Scion – A New Brand from Toyota


Although Toyota is one of the leading auto manufacturers in the world, the late 1990’s saw a shift of younger consumers away from the Toyota brand. This is not a new concept, as most car manufacturers have had to deal with this unique shift at some point in their histories. Industrial psychologists throughout the twentieth century have concluded that the issue stems from a natural need for human offspring to develop independence outside of the parent-child relationship. Studies show that younger consumers naturally make choices that allow them to develop a separate identity. Brand shifting is just one more way that the next generation establishes this unique identity.

In order to combat this, Toyota announced plans in the latter half of the nineties to lure generation Y back to the Toyota brand. The project was entitled Project Genesis. While the project itself was not successful, the Scion line grew out of this failed attempt.

The public got its first glimpse of Toyota’s new concept car at the Greater Los Angeles Auto Show on January 2, 2003. The xA and XB were the 2004 models that were displayed at the show. Toyota introduced the vehicles slowly. The cars were made available at just 104 dealerships and were limited to California only. The next year Toyota made the cars available nationwide. The Scion xB was unveiled in December of 2006. Scion currently has three models available to buyers in the United States. These include the tC, which is a three-door lift back, a five-door box shaped compact wagon and the xD, which is a five-door subcompact car.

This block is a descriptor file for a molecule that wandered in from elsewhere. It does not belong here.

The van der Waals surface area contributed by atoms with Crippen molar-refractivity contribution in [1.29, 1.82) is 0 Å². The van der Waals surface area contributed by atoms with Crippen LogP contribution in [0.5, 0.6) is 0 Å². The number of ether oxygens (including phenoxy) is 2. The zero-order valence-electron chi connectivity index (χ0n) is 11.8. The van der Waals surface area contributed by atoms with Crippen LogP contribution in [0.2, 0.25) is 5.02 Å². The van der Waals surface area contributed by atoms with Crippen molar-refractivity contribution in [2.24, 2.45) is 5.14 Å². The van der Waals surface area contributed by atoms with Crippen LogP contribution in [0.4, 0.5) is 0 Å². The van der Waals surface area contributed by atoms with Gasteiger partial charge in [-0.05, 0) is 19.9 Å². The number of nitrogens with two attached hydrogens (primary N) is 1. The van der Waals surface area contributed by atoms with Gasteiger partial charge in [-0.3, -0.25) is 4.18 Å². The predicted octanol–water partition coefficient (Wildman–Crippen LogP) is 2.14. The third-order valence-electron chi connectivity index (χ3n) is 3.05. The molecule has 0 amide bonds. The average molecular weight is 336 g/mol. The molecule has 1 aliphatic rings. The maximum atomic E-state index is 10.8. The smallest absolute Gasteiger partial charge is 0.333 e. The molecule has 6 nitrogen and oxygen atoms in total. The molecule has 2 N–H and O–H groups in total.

Toyota has changed its sales strategy for the Scion line up, calling it Value Innovation. The concept is founded on key factors that include price, options, performance handling, confidence in buying and 21st radio. Scion has incorporated into its sales strategy a concept it calls “Pure Price” and monospec trim levels. The monospec allows for a wide selection of factory and TRD accessories.

The “Pure Price” strategy entails listing the price of the vehicle, whether on the car, in an advertisement of on a display board at the dealership. The price includes the vehicle, accessories, finance and insurance products. Whatever price is listed is what the customer pays. This removes any negotiation from the price. It was meant to entice buyers by offering a simpler and cleaner process that was open and balanced. The strategy is not a new one, having been used by both Geo and Saturn with mixed results.

The monospec strategy offers consumers only one trim level with the ability to make the car unique to the individual buyer. To do this Scion has joined with various aftermarket companies to give each buyer up to 40 different options from which to add to the vehicle. The success of this has yet to be determined and as some critics have pointed out, Toyota is taking an unusual risk in terms of its history of quality automobiles. Because aftermarket items have proven in the past to be of far less quality than the products that Toyota installs while vehicles are assembled in the factory, Toyota may be jeopardizing their to date sterling reputation for produce superior automobiles.


Source by Ronnie Tanner